Hoping to reduce imports, the government instituted a system of import licensing in November 1983. This caused much criticism from other Caricom members because Trinidad and Tobago absorbed half of the intraregional trade (see External Sector, this ch.). Despite these efforts, foreign reserves continued to dwindle.
By the time of the 1983 municipal elections, PNM support had seriously eroded. With an eye on the elections, Chambers raised the salaries of 52,000 public workers, thereby increasing government expenditure by 76 percent. Despite this action, the ONR and the Alliance joined forces to win a total of 66 of the 120 municipal seats, the first opposition victory since 1958. The PNM also lost disastrously in the 1984 elections for the Tobago House of Assembly. That contest, which became a personal clash between Robinson and Chambers, resulted in the DAC's winning eleven out of fifteen seats.
The PNM was under heavy criticism by the time parliamentary elections were called for December 15, 1986. The opposition coalesced in the NAR, formed earlier in the year. The four parties comprising the NAR included the three that had formed the Alliance in 1981--the ULF, the DAC, and Tapia House--and the ONR. These four included a wide spectrum of Trinidadian political views: the ULF, headed by Basdeo Panday, president of the ATSE/FWTU, represented the indigenous working class and was mainly East Indian and left of center; Robinson's DAC primarily represented Tobagonian interests; Tapia House was a small intellectual party under the leadership of Lloyd Best; and the ONR, led by Hudson-Phillips, was largely middle class and right of center. Robinson was chosen head of the NAR, and Hudson-Phillips and Panday became deputy leaders.
Campaigning under the slogan "one love," the NAR issued a broad appeal to all ethnic groups. Robinson cited details of government corruption that the PNM was not able to dispel. Surprisingly, in response to a question at a political rally about corruption, a PNM candidate replied, "we are all thieves." Robinson promised to name an Integrity Commission, as provided by the Constitution, and to create a Register of Gifts to keep track of gifts to cabinet ministers. He also outlined a massive campaign to improve employment and promised to publish a report on drugs that had been suppressed by the government (see National Security, this ch.). Deputy leader Panday said that a NAR government would concentrate on divestment of some state enterprises.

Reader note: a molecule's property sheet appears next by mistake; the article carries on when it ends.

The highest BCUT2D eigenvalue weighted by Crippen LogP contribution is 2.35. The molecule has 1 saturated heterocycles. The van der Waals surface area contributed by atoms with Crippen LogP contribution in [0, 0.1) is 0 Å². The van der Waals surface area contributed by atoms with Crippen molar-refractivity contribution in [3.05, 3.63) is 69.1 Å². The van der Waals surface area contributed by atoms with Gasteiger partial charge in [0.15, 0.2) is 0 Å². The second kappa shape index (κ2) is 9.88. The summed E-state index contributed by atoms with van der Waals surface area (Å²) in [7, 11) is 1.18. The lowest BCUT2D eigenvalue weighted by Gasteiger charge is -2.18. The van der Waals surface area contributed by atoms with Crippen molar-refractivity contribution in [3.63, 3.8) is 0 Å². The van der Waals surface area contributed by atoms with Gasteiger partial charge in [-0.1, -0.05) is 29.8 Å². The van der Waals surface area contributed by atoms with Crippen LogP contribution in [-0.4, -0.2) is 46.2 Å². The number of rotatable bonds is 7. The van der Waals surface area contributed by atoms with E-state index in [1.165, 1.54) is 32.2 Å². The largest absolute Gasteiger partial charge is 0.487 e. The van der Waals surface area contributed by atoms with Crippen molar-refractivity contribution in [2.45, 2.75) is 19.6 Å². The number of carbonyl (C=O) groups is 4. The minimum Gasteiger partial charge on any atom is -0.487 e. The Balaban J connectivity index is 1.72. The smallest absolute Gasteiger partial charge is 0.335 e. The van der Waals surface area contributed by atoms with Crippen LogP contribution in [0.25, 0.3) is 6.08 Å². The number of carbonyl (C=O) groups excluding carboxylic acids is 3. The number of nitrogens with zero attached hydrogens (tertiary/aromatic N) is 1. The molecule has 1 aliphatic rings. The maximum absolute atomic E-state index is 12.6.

The 1986 election was remarkable, for both voter participation and results. In the highest voter turnout (63 percent) in twenty years, the NAR captured 67 percent of the vote and won a stunning 33 out of the 36 seats in the House of Representatives. Most of the NAR seats were won by large margins, even in districts where the PNM candidates were cabinet ministers. Chambers was swept out of office with the tide. Despite losing almost all of its seats, the PNM, according to subsequent analysis of the election, retained almost half the votes of the black community. Although middle- and upper-middle-class blacks voted for the NAR, less affluent blacks stayed loyal to the PNM. Much of the NAR strength came from East Indian votes. Patrick Manning, one the three representatives who had survived the 1986 elections, was chosen to head the PNM.
Data as of November 1987
Caribbean Islands Table of Contents